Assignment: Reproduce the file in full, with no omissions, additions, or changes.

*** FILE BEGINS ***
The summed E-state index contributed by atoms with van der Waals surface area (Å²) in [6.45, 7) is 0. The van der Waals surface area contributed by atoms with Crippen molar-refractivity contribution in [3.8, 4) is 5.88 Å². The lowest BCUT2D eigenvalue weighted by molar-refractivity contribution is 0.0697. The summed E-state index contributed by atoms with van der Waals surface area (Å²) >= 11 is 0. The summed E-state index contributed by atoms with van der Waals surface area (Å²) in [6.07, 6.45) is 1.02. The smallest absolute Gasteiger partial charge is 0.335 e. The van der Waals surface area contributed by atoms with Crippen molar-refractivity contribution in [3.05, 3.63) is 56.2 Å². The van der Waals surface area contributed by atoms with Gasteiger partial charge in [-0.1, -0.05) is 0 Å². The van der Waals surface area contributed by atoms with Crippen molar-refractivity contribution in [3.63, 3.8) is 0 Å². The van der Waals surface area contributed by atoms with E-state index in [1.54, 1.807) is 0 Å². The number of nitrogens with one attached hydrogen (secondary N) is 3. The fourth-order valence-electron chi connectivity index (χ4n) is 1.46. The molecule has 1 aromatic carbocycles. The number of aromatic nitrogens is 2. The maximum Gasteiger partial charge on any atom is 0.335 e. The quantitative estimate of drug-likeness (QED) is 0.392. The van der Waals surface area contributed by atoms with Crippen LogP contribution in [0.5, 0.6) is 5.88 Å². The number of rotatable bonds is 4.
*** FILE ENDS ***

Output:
The summed E-state index contributed by atoms with van der Waals surface area (Å²) in [6.45, 7) is 0. The van der Waals surface area contributed by atoms with Crippen molar-refractivity contribution in [3.8, 4) is 5.88 Å². The lowest BCUT2D eigenvalue weighted by molar-refractivity contribution is 0.0697. The summed E-state index contributed by atoms with van der Waals surface area (Å²) >= 11 is 0. The summed E-state index contributed by atoms with van der Waals surface area (Å²) in [6.07, 6.45) is 1.02. The smallest absolute Gasteiger partial charge is 0.335 e. The van der Waals surface area contributed by atoms with Crippen molar-refractivity contribution in [3.05, 3.63) is 56.2 Å². The van der Waals surface area contributed by atoms with Gasteiger partial charge in [-0.1, -0.05) is 0 Å². The van der Waals surface area contributed by atoms with Crippen molar-refractivity contribution in [3.63, 3.8) is 0 Å². The van der Waals surface area contributed by atoms with E-state index in [1.54, 1.807) is 0 Å². The number of nitrogens with one attached hydrogen (secondary N) is 3. The fourth-order valence-electron chi connectivity index (χ4n) is 1.46. The molecule has 1 aromatic carbocycles. The number of aromatic nitrogens is 2. The maximum Gasteiger partial charge on any atom is 0.335 e. The quantitative estimate of drug-likeness (QED) is 0.392. The van der Waals surface area contributed by atoms with Crippen LogP contribution in [0.5, 0.6) is 5.88 Å². The number of rotatable bonds is 4.